Nurturing creativity in a world of conformity: Sir Ken Robinson's message for change
By Lindelwa Masuku
"We Don't Grow Into Creativity, We Grow Out of It." As a renowned creativity expert, Sir Ken highlights the difference between the creative mindset of children and adults, and argues that the loss of our natural creative capacities is largely due to the way we are educated.
As a writer for The Joburg Post, I have the privilege of sharing with our readers the power of words and the impact they can have on our lives. This week, we are focusing on the insights of creativity expert Sir Ken Robinson, who shares a powerful message about the role of creativity in our lives.
Sir Ken Robinson is an internationally recognized expert in creativity, innovation, and education. He is a renowned author, speaker, and consultant who has spent his career helping individuals and organizations unleash their creative potential.
Sir Ken is best known for his groundbreaking TED Talk, "Do Schools Kill Creativity?" which has been viewed over 66 million times and has inspired a global movement to reform education and promote creativity.
In his statement, "We Don't Grow Into Creativity, We Grow Out of It," Sir Ken highlights the difference between the creative mindset of children and adults. Children are naturally curious and uninhibited in their exploration of the world around them.
They are willing to take risks, make mistakes, and try new things without fear of failure. This allows them to be more creative and imaginative in their thinking and problem-solving.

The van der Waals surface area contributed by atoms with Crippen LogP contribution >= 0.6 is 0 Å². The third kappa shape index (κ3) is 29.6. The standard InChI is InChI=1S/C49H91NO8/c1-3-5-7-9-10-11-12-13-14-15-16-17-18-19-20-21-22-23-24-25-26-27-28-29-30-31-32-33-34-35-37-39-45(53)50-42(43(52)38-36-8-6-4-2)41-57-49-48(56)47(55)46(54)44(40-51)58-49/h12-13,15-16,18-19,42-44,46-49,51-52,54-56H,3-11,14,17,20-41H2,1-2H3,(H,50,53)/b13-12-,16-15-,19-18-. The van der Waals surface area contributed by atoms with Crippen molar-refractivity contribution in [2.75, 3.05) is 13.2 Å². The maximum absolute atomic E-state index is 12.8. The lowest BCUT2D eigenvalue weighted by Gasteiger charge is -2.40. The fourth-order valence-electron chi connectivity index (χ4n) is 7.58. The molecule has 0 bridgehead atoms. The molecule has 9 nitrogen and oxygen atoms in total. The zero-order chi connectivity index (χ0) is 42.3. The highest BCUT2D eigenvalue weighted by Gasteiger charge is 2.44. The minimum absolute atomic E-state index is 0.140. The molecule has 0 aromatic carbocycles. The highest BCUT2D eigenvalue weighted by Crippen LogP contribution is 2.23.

However, as we grow older, we become more constrained by social norms, expectations, and a fear of failure. We become more risk-averse and less willing to explore new ideas or approaches. This, in turn, stifles our creativity and limits our potential for innovation.
Sir Ken argues that the transformation from childhood to adulthood and the loss of our natural creative capacities is largely due to the way we are educated. He believes that the current education system is designed to promote conformity and compliance rather than creativity and innovation.
The focus on standardised testing and rote learning leaves little room for curiosity, experimentation, and exploration.
Sir Ken's work is invaluable in a world that is yearning for new creative solutions and innovations to pressing problems. He has dedicated his career to challenging the status quo and promoting a more holistic and creative approach to education.
He has worked with governments, schools, and businesses around the world to promote creativity and innovation, and his impact has been felt by millions of people.
So why have I chosen this statement as this week's power of words article?
I believe that creativity is one of the most powerful forces in the world. It has the ability to transform lives, communities, and even entire nations. Creativity is what drives innovation and progress, and it is essential to solving the complex challenges we face today.
However, all too often, we underestimate the power of creativity and fail to nurture it in ourselves and others. We live in a world that values conformity and compliance over curiosity and exploration. We are taught to fear failure and to stick to the tried and true rather than take risks and try something new.
Sir Ken's message is a wake-up call to all of us. It is a reminder that we all have a natural capacity for creativity, but that we must nurture it and protect it if we are to realize our full potential.
It is a call to action to reform our education system and to promote a more creative and innovative approach to learning.
The power of words can be transformative. Sir Ken Robinson's statement, "We Don't Grow Into Creativity, We Grow Out of It," is a powerful reminder of the importance of creativity in our lives.
It is a call to embrace our natural capacity for creativity, to nurture it in ourselves and others, and to work towards a world that values curiosity, experimentation, and innovation.
Sir Ken's work is invaluable in this mission, and we can all learn from his insights and apply them to our own lives and work.